This national study includes one of the largest real-world datasets with a telemedicine variable available to assess patterns of use among patients with cancer during the COVID pandemic. The study has important policy implications because unequal use of telemedicine may widen inequality in cancer care. These findings underscore the need for further understanding of the role of social determinants of health in its use, as well as identifying interventions needed for telemedicine to be more inclusive and equitable in cancer care.
A real-world evidence study quantifying the clinical value of multi-gene testing in early-stage lung adenocarcinoma (LUAD)
Authors: Nathan A. Pennell et al.
Ordering comprehensive genomic profiling (CGP) is standard of care practice for patients with advanced NSCLC. This study looked at CGP obtained at earlier stages of NSCLC (stage I-III) and at 10 weeks prior to relapse of advanced stage diagnosis. Within these specimens, 4 actionable driver mutations were studied (EGFR, ALK, ROS1, RET). This study found that when these driver mutations are identified earlier, patients receive faster therapy at relapsed advanced stage disease. Additionally, early identification of these driver mutations was also more cost-effective by avoiding immune checkpoint inhibitors in subsets that do not have added clinical benefit for early stage NSCLC.
Why this matters
This study demonstrates the value of integrated evidence with comprehensive patient journeys in a large clinicogenomic dataset.
This study found value in CGP testing at earlier stages of NSCLC in the real-world, which may have direct benefits to patients in important treatment-decision making.
ctDNA Shed and Outcomes for Patients (pts) with Advanced Non-small Cell Lung Cancer (aNSCLC) Treated with Immune Checkpoint Inhibitors (ICPI)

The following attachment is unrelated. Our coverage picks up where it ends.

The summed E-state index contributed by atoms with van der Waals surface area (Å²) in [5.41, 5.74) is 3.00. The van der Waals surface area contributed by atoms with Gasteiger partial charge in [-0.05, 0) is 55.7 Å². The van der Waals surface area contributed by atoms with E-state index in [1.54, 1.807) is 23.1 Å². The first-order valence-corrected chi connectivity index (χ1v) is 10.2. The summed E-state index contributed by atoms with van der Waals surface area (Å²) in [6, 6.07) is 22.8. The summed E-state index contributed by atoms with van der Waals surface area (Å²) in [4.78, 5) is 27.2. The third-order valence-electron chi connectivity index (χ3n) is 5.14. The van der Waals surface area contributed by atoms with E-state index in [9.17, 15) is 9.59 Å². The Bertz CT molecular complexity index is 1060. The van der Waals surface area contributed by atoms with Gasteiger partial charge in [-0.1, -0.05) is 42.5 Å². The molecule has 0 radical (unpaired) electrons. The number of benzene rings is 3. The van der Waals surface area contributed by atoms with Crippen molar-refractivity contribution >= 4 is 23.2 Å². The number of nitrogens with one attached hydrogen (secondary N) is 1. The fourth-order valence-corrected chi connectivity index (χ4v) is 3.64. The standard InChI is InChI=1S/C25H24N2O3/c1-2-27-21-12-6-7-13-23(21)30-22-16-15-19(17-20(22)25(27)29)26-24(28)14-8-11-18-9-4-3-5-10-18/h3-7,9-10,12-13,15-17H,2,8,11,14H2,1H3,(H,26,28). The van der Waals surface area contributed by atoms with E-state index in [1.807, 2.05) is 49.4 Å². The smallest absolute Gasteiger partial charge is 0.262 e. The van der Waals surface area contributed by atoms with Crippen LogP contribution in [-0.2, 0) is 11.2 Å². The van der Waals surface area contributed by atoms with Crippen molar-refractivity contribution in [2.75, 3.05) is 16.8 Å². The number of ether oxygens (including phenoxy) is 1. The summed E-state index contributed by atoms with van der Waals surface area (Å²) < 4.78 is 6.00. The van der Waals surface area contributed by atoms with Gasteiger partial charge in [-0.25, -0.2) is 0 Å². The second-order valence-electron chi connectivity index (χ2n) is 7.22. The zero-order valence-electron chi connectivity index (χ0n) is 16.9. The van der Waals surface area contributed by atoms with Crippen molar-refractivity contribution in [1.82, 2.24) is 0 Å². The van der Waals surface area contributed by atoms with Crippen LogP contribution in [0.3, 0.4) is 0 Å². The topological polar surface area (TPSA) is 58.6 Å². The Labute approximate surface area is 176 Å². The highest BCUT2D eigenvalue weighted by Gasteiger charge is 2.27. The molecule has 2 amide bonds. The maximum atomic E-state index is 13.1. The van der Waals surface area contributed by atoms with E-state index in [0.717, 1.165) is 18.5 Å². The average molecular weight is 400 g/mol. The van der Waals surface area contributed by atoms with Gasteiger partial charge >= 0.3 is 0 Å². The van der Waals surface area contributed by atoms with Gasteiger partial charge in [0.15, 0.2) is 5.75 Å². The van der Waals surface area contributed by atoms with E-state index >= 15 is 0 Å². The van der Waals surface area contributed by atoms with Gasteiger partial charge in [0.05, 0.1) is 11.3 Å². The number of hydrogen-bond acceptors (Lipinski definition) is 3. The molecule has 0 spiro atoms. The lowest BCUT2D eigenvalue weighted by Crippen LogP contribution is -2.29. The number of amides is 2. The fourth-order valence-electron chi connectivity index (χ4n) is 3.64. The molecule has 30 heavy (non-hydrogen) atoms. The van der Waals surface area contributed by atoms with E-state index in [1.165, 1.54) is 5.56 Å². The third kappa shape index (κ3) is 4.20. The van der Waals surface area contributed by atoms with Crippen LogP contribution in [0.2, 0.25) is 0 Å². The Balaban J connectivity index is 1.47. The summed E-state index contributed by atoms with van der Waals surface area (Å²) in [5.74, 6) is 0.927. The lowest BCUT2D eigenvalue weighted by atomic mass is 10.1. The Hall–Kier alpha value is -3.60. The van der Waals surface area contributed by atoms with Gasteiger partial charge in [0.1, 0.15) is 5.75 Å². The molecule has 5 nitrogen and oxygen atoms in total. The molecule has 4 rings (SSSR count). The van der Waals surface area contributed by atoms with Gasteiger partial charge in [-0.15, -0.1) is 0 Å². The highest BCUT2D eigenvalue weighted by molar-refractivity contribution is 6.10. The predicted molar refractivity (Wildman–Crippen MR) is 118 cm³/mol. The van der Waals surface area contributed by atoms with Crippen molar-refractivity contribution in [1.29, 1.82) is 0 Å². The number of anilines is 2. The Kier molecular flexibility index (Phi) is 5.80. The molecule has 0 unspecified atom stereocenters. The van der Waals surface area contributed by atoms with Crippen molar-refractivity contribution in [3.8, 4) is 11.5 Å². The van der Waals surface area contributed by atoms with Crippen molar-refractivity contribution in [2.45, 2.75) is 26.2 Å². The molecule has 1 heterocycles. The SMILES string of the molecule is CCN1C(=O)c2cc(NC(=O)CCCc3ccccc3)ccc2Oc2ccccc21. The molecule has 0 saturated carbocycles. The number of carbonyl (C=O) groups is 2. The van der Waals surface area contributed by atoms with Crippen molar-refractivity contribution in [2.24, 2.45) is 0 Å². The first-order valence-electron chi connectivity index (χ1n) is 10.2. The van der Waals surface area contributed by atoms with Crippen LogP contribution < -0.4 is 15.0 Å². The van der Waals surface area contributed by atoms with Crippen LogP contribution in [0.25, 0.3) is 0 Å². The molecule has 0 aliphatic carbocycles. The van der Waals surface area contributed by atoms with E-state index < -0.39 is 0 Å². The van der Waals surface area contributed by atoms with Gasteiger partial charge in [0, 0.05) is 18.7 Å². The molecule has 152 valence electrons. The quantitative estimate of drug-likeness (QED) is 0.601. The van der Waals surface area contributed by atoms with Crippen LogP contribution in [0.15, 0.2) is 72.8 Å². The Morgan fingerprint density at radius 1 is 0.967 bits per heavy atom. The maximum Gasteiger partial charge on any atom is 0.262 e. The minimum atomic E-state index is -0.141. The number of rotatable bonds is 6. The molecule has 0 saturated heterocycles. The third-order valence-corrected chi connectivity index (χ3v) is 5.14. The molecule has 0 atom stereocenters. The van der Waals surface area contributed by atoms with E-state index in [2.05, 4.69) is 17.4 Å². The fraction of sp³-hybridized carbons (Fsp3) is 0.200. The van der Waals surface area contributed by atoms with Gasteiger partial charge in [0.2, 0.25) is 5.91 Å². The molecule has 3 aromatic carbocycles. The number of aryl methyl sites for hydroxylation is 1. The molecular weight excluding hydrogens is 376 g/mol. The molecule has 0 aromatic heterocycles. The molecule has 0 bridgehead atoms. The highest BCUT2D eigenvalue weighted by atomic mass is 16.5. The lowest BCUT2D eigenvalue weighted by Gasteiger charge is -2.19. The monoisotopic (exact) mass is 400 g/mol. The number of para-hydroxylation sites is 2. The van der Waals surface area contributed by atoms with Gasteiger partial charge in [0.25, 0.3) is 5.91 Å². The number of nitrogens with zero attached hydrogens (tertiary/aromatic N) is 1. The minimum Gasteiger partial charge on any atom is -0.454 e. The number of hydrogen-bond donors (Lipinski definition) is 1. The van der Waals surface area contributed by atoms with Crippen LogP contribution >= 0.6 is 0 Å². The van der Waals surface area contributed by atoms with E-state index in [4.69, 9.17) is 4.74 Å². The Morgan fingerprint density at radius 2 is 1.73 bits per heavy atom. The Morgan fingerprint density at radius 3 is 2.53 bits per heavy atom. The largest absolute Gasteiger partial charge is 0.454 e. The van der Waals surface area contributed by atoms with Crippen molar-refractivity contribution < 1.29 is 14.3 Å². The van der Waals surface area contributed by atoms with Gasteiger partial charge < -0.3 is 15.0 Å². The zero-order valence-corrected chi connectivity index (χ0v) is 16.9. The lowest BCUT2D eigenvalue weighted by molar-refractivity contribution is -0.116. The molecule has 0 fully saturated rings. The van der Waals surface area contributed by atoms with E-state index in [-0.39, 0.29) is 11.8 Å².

Authors: Benjamin Besse et al.
Immune checkpoint inhibitors (ICPI) are compelling therapies for patients with advanced non-small cell lung cancer (aNSCLC) given the potential for durable benefit & limited toxicity. Even in tumors with biomarkers associated with ICPI response though, early progression can be seen, leading to chemotherapy combination approaches. We hypothesized that plasma tumor fraction (TF) may identify patients at risk of early progression on ICPI and poor outcomes.
Using a clinicogenomic database, we found that elevated TF can identify patients with aNSCLC with an increased risk of early progression on ICPI, who may benefit from chemo+ICPI. In patients with low/intermediate TF, outcomes on ICPI alone are favorable and are similar to those receiving chemo+ICPI, suggesting TF may be a non-invasive tool for identifying patients for single-agent ICPI.
Why this matters
Circulating tumor DNA (ctDNA) is a promising non-invasive test, however there are few studies that demonstrate its potential for clinical utility and treatment decision-making.
Using integrated evidence based on our clinicogenomic database, this study merged ctDNA results along with real-world clinical outcomes of patients receiving immune checkpoint inhibitors showing the potential of ctDNA as a non-invasive tool for important treatment decision-making when trying to determine which patients might benefit from ICPI monotherapy.